Our lost together locations

Saturday, October 31, 2009

Impressionists and impressions

I know that many of you are just gutted that you cannot be here with us in Paris as we wander through the endless museums on offer.

So, always mindful of my audience, I thought I would take this opportunity to give you a vicarious taste of today's visits to the Orangerie and Musee d'Orsay. As you know, these museums are where some of the best Impressionist works can be found.

The Orangerie mainly exists to house the massive Water Lilies paintings by Monet. In two oval rooms, you are surrounded first by water lilies in the morning, then water lilies in the evening, enhanced by daylight from skylights far overhead, filtered through vellum canopies. I don't remember whether this setup existed when I was there last; certainly I don't remember the music that they pipe in to accompany your viewing experience:

Because we were there so early, there were hardly any people. When I was there last, there were so many people crowding the rooms that I could hardly see -- let alone appreciate -- the paintings.

(Note: there doesn't seem to be any "off-season" for tourists in Paris. No matter where we go, there are tourists jamming everything -- especially at the Louvre, Notre Dame, and, no surprise, the Eiffel Tower. This is exacerbated by the fact that it appears to be mid-term break in many schools, and Paris seems to be the place to drag the kiddies if you're a European parent.)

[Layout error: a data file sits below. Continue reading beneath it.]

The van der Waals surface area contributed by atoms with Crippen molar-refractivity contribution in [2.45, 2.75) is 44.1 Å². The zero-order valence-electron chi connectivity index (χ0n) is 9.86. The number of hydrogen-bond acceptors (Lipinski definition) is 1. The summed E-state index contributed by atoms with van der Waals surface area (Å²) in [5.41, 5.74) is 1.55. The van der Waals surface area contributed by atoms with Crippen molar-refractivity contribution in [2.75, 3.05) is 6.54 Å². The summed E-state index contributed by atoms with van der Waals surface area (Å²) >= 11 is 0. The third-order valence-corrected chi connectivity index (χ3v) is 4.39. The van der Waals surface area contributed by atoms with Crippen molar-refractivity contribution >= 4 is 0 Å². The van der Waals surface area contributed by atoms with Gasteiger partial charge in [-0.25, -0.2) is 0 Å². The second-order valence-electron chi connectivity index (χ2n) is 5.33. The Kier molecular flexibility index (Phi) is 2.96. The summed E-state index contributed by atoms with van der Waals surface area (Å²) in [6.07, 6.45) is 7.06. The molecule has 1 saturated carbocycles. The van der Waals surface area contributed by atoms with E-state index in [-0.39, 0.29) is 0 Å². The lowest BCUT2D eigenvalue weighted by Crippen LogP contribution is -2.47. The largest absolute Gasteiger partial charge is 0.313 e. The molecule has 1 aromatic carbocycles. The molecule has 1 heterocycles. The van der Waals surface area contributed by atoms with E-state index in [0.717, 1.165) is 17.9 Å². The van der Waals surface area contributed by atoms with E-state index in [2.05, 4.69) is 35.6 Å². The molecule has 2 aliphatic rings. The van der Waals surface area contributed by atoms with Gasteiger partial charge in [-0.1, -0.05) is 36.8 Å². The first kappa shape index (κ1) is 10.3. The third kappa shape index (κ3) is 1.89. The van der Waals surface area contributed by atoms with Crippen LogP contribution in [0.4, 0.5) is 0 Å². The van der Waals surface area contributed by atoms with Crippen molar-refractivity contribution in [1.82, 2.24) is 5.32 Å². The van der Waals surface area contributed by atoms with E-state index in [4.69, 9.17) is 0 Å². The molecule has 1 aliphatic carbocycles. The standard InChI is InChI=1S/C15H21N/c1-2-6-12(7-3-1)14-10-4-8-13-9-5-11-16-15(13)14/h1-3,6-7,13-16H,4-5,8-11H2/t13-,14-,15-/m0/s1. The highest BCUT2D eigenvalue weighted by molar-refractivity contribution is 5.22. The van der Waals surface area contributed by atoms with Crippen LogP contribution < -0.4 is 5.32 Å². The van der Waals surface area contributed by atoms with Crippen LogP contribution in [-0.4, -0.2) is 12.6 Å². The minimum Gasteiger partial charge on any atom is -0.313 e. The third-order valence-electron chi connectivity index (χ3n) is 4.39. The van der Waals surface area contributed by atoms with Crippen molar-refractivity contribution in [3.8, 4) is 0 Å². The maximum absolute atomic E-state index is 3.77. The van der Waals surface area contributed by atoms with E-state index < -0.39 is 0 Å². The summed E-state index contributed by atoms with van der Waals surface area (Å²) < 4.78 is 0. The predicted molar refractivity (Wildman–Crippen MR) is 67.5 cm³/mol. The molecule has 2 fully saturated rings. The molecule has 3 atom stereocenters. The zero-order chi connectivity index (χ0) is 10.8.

We spent a good long time in the Musee d'Orsay, but we haven't downloaded the photos from the good camera yet, and besides, you've probably seen most of the notable works that are there if you've taken any kind of art history classes in school. What you probably haven't seen are these shadow-puppets from the "Black Cat Cabaret" that was started at the turn of the century by a group of artists and writers who liked to create improv puppet-shows with topical subject matter -- kind of the SNL of their time, I guess.

We headed home relatively early (last night we stayed out late because the Louvre was open until 10) to buy some groceries and cook dinner (to be fair, David did the cooking) in the little apartment we're renting for the week in Montmartre. While dinner was in an in-between stage, David decided he wanted to be interviewed about his impressions of Paris:

He may come off as jaded, but he still conceded to a romantic moment under the Eiffel Tower the other night -- and I even had a cold!

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1 comment:

Anonymous said...

Hope you saw or will go back to see the gorgeous art deco furniture at the Musee D'Orsay. Enjoy!